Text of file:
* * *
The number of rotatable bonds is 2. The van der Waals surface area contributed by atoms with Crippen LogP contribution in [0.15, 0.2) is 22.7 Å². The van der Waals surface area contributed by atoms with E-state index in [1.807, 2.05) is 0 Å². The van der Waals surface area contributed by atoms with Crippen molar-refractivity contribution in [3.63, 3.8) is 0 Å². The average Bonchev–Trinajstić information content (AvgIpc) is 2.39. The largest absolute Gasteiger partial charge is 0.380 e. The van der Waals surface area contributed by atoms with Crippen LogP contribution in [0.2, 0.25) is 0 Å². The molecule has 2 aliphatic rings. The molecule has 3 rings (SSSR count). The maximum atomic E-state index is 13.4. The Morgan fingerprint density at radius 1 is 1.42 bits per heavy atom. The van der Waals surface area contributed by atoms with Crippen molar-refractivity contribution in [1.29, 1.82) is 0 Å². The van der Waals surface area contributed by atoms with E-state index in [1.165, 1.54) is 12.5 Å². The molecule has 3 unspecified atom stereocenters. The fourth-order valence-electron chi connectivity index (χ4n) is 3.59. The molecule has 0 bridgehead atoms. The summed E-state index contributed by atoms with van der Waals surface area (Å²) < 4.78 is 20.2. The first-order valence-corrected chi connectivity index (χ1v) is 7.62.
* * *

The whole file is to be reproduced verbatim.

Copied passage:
The number of rotatable bonds is 2. The van der Waals surface area contributed by atoms with Crippen LogP contribution in [0.15, 0.2) is 22.7 Å². The van der Waals surface area contributed by atoms with E-state index in [1.807, 2.05) is 0 Å². The van der Waals surface area contributed by atoms with Crippen molar-refractivity contribution in [3.63, 3.8) is 0 Å². The average Bonchev–Trinajstić information content (AvgIpc) is 2.39. The largest absolute Gasteiger partial charge is 0.380 e. The van der Waals surface area contributed by atoms with Crippen LogP contribution in [0.2, 0.25) is 0 Å². The molecule has 2 aliphatic rings. The molecule has 3 rings (SSSR count). The maximum atomic E-state index is 13.4. The Morgan fingerprint density at radius 1 is 1.42 bits per heavy atom. The van der Waals surface area contributed by atoms with Crippen molar-refractivity contribution in [1.29, 1.82) is 0 Å². The van der Waals surface area contributed by atoms with E-state index in [1.165, 1.54) is 12.5 Å². The molecule has 3 unspecified atom stereocenters. The fourth-order valence-electron chi connectivity index (χ4n) is 3.59. The molecule has 0 bridgehead atoms. The summed E-state index contributed by atoms with van der Waals surface area (Å²) < 4.78 is 20.2. The first-order valence-corrected chi connectivity index (χ1v) is 7.62.